Cow slaughter
Two Muslim men in India were beaten to death on Saturday, 29 April, in a village in the north-eastern state of Assam on suspicions of stealing cows - Representational image Getty

A mob in India has beaten two young Muslim men to death on suspicion of stealing cows amid growing incidents of violence linked to cow vigilantism across the country.

The latest incident took place in Nagaon district of Assam, a state in north-eastern India. This is the first such reported incident in the state, while similar killings have taken place in several other states in the recent past.

District superintendent of police Debraj Upadhyay told local media on Sunday (30 April) that the deceased were identified as Abu Hanifa and Riazuddin Ali, both in their early 20s from Kasomori village, about 150km from capital Guwahati, The Hindu newspaper reported.

The mob, comprising nearly 20 people, caught hold of the two men suspected of plotting to steal cattle for consumption, and severely beat them with sticks, the officer told Reuters. The victims were rushed to hospital, where they were declared dead by the doctors.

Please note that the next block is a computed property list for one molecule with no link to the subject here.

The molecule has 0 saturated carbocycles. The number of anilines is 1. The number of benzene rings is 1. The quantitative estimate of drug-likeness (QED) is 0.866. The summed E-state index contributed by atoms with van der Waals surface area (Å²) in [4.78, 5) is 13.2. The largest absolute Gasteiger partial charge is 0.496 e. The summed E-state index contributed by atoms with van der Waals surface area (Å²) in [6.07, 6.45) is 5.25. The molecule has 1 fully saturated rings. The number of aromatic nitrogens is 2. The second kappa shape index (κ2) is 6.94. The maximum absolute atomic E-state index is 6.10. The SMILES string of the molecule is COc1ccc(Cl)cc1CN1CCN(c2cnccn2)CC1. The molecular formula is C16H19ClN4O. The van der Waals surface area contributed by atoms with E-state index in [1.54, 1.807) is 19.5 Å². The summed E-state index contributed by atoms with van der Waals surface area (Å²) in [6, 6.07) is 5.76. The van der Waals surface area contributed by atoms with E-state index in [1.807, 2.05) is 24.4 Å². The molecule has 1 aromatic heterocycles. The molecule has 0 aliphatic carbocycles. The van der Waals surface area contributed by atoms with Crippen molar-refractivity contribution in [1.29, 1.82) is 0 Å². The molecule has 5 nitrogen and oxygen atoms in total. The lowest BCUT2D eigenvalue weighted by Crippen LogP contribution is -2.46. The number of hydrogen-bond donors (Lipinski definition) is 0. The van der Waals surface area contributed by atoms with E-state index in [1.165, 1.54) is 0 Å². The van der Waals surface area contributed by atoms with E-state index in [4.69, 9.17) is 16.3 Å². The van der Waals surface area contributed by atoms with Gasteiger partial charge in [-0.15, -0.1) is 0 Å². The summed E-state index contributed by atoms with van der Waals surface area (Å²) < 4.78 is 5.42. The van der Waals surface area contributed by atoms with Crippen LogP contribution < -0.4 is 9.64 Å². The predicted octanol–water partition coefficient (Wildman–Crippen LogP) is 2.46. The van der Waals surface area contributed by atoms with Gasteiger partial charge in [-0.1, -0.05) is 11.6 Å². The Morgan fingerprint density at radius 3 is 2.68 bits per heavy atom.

"When the first police team reached the spot we found the two youths in critical condition after being severely beaten," Upadhay told the newswire by telephone on Monday (1 May).

The parents of one of the victims lodged a complaint with the police following the incident. Images on local news channels showed the youth tied with ropes. The officer said a case has been registered against the unidentified assailants, but no arrests have been made yet.

Cow slaughter and beef sale are legally banned in many states in India. The clamour to stop illegal cow slaughter gained momentum after the Bharatiya Janata Party-led government took over in New Delhi in 2014.

The party and its leader, Prime Minister Narendra Modi, are known for their Hindu hardline stance. Hindus consider cows sacred, but beef is widely consumed by many non-Hindu communities in the country.

Assam, which has also imposed a ban on cow slaughter, witnessed a surge in incidents of cow vigilantism in the recent past. Although killing cattle is prohibited in the state, cows can be killed if there is a "fit for slaughter" certificate.